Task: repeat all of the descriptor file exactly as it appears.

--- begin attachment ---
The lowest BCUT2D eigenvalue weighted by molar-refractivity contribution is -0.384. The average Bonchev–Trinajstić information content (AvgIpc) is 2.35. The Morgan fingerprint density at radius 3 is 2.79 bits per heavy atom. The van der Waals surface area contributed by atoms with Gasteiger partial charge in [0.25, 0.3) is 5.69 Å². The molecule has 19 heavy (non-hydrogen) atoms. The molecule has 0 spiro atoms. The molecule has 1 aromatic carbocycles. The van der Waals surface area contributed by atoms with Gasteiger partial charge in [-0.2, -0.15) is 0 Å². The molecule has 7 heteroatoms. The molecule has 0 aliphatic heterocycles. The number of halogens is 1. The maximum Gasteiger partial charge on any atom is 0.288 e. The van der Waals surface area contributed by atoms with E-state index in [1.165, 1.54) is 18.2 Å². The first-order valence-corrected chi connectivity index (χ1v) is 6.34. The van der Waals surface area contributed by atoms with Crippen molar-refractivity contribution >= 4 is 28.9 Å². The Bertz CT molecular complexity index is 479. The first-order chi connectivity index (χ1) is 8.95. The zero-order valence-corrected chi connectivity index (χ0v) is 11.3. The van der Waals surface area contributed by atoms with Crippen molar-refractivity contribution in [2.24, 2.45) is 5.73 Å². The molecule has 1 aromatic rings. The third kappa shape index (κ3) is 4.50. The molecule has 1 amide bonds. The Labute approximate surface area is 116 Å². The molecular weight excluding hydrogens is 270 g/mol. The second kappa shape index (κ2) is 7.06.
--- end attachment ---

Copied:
The lowest BCUT2D eigenvalue weighted by molar-refractivity contribution is -0.384. The average Bonchev–Trinajstić information content (AvgIpc) is 2.35. The Morgan fingerprint density at radius 3 is 2.79 bits per heavy atom. The van der Waals surface area contributed by atoms with Gasteiger partial charge in [0.25, 0.3) is 5.69 Å². The molecule has 19 heavy (non-hydrogen) atoms. The molecule has 0 spiro atoms. The molecule has 1 aromatic carbocycles. The van der Waals surface area contributed by atoms with Gasteiger partial charge in [-0.2, -0.15) is 0 Å². The molecule has 7 heteroatoms. The molecule has 0 aliphatic heterocycles. The number of halogens is 1. The maximum Gasteiger partial charge on any atom is 0.288 e. The van der Waals surface area contributed by atoms with E-state index in [1.165, 1.54) is 18.2 Å². The first-order valence-corrected chi connectivity index (χ1v) is 6.34. The van der Waals surface area contributed by atoms with Crippen molar-refractivity contribution >= 4 is 28.9 Å². The Bertz CT molecular complexity index is 479. The first-order chi connectivity index (χ1) is 8.95. The zero-order valence-corrected chi connectivity index (χ0v) is 11.3. The van der Waals surface area contributed by atoms with Crippen molar-refractivity contribution in [2.24, 2.45) is 5.73 Å². The molecule has 1 aromatic rings. The third kappa shape index (κ3) is 4.50. The molecule has 1 amide bonds. The Labute approximate surface area is 116 Å². The molecular weight excluding hydrogens is 270 g/mol. The second kappa shape index (κ2) is 7.06.